Normalisation for body size
At a given speed, Wint,k per unit body mass and per stride is the same in all age groups (top row, Fig. 2) in spite of large differences in stride frequency, movement amplitude and limb dimensions. In other words, this normalisation of Wint,k makes it independent of the amplitude/duration of the oscillation and takes into account the different dimensions of the children and adults.
Different size subjects can be compared at equivalent, size-independent speeds if the mean velocity is normalised using the Froude number (Alexander, 1989). This assumes that children and adults move in a dynamically similar manner, i.e. all lengths, times and forces scale by the same factors. In a situation such as walking, where inertia and gravity are of primary importance, size-dependent speed differences should disappear if the assumption of dynamic similarity is justified.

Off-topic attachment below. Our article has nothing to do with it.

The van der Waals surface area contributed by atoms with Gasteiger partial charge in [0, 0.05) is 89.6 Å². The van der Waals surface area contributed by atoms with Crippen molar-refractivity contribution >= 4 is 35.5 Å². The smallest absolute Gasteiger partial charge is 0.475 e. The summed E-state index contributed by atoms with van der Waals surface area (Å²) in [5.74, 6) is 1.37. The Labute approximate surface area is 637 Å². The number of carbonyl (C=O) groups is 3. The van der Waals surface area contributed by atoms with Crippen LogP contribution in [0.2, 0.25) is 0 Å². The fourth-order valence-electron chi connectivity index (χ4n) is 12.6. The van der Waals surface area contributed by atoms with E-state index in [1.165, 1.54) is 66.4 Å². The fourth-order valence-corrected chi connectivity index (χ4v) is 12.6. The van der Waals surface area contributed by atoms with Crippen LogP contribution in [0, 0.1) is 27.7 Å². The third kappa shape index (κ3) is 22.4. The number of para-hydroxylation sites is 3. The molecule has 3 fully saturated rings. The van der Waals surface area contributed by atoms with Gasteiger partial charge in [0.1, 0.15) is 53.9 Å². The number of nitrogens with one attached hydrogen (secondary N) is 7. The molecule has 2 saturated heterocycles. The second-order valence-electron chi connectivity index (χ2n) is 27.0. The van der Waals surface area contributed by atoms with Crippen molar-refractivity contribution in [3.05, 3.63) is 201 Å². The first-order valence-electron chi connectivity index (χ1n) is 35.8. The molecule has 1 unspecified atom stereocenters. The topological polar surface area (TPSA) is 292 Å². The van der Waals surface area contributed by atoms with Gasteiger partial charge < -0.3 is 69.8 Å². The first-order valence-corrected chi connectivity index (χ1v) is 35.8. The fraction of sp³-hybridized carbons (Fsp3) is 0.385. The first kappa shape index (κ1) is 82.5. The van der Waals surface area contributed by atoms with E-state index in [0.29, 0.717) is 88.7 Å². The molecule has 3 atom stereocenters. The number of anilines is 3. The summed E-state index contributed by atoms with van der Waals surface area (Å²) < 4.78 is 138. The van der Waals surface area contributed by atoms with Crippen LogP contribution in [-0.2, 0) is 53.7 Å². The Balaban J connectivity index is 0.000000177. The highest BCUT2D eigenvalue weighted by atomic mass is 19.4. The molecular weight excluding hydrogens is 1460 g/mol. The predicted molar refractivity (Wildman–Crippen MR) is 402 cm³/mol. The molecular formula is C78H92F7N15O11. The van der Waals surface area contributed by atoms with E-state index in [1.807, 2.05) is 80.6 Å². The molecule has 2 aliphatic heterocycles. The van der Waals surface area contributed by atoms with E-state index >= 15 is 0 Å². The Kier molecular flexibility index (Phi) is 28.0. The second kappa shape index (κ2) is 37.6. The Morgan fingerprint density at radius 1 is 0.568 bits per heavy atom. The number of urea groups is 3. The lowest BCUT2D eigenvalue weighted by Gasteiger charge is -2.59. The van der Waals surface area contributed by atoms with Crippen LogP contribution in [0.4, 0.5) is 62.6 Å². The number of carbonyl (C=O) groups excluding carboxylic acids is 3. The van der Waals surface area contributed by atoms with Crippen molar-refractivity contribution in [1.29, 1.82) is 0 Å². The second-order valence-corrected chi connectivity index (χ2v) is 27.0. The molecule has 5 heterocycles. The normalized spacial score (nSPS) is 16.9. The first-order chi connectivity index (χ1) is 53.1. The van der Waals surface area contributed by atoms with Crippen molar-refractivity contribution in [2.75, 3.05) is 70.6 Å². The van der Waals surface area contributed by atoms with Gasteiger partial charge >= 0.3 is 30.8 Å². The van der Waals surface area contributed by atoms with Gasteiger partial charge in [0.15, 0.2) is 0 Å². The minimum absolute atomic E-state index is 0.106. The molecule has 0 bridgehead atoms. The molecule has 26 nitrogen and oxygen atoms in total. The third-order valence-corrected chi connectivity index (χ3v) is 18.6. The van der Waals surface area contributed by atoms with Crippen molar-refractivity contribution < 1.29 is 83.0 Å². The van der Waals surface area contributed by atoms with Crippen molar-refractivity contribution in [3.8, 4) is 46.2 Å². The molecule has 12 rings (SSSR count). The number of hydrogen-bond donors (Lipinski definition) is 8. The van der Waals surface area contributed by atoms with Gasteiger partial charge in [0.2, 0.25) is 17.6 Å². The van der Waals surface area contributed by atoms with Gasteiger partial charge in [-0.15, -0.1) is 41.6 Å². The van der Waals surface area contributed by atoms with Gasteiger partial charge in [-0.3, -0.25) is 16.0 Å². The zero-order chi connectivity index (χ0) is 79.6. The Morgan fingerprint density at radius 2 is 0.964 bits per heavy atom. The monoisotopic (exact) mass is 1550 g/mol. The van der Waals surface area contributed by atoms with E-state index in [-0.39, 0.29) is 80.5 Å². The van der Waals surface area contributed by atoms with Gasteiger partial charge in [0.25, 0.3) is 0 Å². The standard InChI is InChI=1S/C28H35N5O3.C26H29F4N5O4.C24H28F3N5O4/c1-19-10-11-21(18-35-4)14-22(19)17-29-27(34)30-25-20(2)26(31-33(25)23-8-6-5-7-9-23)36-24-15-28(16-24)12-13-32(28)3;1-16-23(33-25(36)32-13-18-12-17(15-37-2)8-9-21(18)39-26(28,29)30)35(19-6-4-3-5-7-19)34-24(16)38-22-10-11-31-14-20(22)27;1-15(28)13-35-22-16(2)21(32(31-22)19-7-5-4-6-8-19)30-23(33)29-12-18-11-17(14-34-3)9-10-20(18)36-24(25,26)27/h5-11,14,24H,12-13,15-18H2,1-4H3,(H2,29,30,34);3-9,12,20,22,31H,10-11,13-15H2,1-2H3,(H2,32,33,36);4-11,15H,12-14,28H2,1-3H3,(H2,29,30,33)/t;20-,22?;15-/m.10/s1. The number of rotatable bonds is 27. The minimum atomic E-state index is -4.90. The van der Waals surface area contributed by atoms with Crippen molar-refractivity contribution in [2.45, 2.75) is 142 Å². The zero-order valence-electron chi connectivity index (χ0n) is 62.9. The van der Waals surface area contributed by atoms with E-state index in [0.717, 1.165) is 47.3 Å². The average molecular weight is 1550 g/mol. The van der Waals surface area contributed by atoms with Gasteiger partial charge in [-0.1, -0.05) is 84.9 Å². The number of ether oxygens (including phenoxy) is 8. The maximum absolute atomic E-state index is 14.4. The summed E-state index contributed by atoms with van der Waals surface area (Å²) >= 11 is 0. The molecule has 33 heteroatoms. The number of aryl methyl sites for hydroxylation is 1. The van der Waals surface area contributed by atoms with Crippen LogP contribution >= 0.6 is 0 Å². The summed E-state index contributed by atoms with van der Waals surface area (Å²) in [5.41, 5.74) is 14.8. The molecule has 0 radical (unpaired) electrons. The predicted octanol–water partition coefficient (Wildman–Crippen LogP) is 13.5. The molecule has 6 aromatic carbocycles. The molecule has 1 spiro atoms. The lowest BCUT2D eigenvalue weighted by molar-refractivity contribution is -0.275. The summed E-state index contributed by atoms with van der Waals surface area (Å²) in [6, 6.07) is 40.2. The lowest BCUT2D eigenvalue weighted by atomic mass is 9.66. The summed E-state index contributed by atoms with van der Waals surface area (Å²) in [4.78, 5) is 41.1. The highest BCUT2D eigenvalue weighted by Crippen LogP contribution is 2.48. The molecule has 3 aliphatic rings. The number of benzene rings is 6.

The upper panel of Fig. 6 shows Ẇint as a function of the Froude speed. For the most part, the differences between children and adults disappear, although at the same Froude speed the data of the smaller subjects tend to be lower than those of the larger subjects, indicating that not all differences can be explained simply on the basis of size. The same can be seen for Ẇtot (Fig. 6, lower panel). Likewise, when Ẇext, Ṁnet and Ẇint,dc are expressed as a function of the Froude number, the differences between children and adults also tend to disappear (Cavagna et al., 1983; DeJaeger et al., 2001; Bastien et al., 2003). These observations indicate that, after the age of three, the differences observed in the mechanics and energetics of walking during growth may be explained, for the most part, on the basis of dynamic similarity. The fact that efficiency is lower in very young children compared with in adults suggests that factors other than size scaling, such as developmental changes in the neuromuscular system, may play a role before the age of six.
List of symbols
- centre of mass of the body
- mechanical energy of the COM
- internal energy of the lower limb
- kinetic energy change of the lower limbs due to their velocity relative to the COM